alexa Redefining Alzheimer?s Disease
ISSN: 2161-0460

Journal of Alzheimers Disease & Parkinsonism
Open Access

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2nd International Conference on Alzheimers Disease and Dementia
September 23-25, 2014 Valencia Convention Centre, Spain

Eric G Tangalos
Keynote: J Alzheimers Dis Parkinsonism
DOI: 10.4172/2161-0460.S1.005
Abstract
Advances in our understanding of disease pathology and progression have triggered a review of how AD is diagnosed, resulting in the definition of three phases. Traditionally, an AD diagnosis was based on clinical symptoms complemented by neuropsychological tests. Patients could only be diagnosed with ?probable AD?, with a definitive diagnosis made postmortem. With the development of biomarkers, we now understand that AD pathology does not always correlate with clinical symptoms and that disease development (including cognitive deficiency) is progressive. The National Institute of Aging and Alzheimer?s Association (NIA-AA) has recently used disease pathophysiology to define three contiguous stages of AD. The first phase is preclinical AD, in which AD pathology is detectable in asymptomatic patients. Because patients with preclinical AD may never actually develop clinical symptoms, this phase is currently relevant only for research purposes. The second phase is mild cognitive impairment (MCI) due to AD, in which there is symptomatic predementia. Patients are typically still functionally independent but report progressive cognitive decline that is not a normal part of aging. MCI is often the phase during which people seek medical attention, and in the absence of a diagnostic laboratory test, it is important for physicians to know how to diagnose it. Finally is the clinical dementia, the phase during which cognitive, functional, and behavioral symptoms disrupt the routine of daily life. Given the progressive nature of the disease, the boundaries between these three phases overlap and should be considered a continuum. The diagnosis and evaluation of patients may be facilitated by the use of biomarkers. Biomarkers are measurable biological characteristics that can serve as indicators of disease states, and may be used to evaluate disease progression and treatment efficacy. The NIA-AA recommends that biomarkers may be used to identify patients with preclinical AD, in whom clinical symptoms are absent or subtle, which is important for research purposes. In MCI and dementia patients, biomarkers are optional and serve to complement the clinical diagnoses. In contrast, the International Working Group (IWG) for New Research Criteria for the Diagnosis of AD incorporates biomarker use in their diagnostic criteria. For example, they refer to MCI due to AD as ?prodromal AD?, for which the clinical criteria are memory impairment without dementia coupled with biomarker evidence of pathology. The current understanding of the amyloid cascade and how it has driven the development of diagnostic and therapeutic strategies will be described. Further research initiatives will also be reviewed including the development of tau biomarkers. Given that diagnosis is missed or delayed in half of all AD patients, we need to improve our diagnostic accuracy, particularly with respect to MCI, and to incorporate biomarkers when possible, based on our understanding of AD pathology.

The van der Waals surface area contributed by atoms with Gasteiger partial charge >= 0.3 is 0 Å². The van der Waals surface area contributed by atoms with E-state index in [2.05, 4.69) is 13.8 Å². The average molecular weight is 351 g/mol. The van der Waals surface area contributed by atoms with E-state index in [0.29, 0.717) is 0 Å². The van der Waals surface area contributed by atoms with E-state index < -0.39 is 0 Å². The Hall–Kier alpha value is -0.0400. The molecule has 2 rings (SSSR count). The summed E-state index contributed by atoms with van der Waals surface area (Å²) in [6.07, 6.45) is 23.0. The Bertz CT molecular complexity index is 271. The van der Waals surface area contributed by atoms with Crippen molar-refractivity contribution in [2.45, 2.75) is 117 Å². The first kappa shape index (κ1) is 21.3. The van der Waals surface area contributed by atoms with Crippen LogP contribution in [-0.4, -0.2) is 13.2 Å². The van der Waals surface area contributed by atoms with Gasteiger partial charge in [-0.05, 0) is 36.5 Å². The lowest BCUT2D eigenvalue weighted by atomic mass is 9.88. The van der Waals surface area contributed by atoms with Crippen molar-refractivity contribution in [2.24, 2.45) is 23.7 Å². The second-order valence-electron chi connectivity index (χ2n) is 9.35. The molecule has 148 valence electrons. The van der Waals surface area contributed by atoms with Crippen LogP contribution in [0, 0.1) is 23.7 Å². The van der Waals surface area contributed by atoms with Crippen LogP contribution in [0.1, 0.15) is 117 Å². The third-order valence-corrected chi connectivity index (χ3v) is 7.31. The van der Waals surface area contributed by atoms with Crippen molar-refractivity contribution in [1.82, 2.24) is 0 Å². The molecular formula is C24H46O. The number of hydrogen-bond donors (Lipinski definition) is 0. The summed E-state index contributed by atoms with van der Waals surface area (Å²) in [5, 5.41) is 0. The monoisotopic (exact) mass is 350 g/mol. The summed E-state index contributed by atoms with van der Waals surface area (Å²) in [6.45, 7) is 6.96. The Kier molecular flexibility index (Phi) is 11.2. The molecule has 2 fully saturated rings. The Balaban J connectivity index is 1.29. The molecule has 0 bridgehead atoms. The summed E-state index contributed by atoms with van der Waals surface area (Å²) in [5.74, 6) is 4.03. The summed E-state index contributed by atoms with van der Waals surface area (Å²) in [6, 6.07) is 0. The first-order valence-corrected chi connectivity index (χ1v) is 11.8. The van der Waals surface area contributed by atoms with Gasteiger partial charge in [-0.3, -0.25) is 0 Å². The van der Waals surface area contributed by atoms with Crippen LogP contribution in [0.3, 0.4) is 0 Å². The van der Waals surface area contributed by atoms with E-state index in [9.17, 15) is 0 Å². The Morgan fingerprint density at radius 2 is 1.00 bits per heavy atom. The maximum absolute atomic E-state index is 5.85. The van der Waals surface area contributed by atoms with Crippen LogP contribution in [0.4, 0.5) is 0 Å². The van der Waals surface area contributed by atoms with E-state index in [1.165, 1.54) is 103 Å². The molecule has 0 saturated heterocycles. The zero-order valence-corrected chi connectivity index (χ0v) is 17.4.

Biography
Eric G Tangalos is Professor of Medicine at the Mayo Clinic in Rochester, Minnesota. He was Chair of Primary Care Internal Medicine from 1997 to 2006. He received his undergraduate training from the University of Michigan. He is a graduate of the Loyola University Stritch School of Medicine in Chicago, and was a resident and fellow in Internal Medicine at Mayo. He is a past president of the American Medical Directors Association (AMDA) and is a fellow and past governor of the American College of Physicians. He is a past director of the American Geriatrics Society and serves on their Foundation for Health in Aging. He served eight years on the national board of the Alzheimer?s Association and was a member of their executive committee. He has served as Director and Co-Director of Education for the Mayo Clinic Alzheimer?s Disease Research Center and has been continuously funded by the National Institutes of Health since 1987. He is one of the original authors to first describe Mild Cognitive Impairment and recruited the 4, 500 normal volunteers that were observed over time to progress toward disease.
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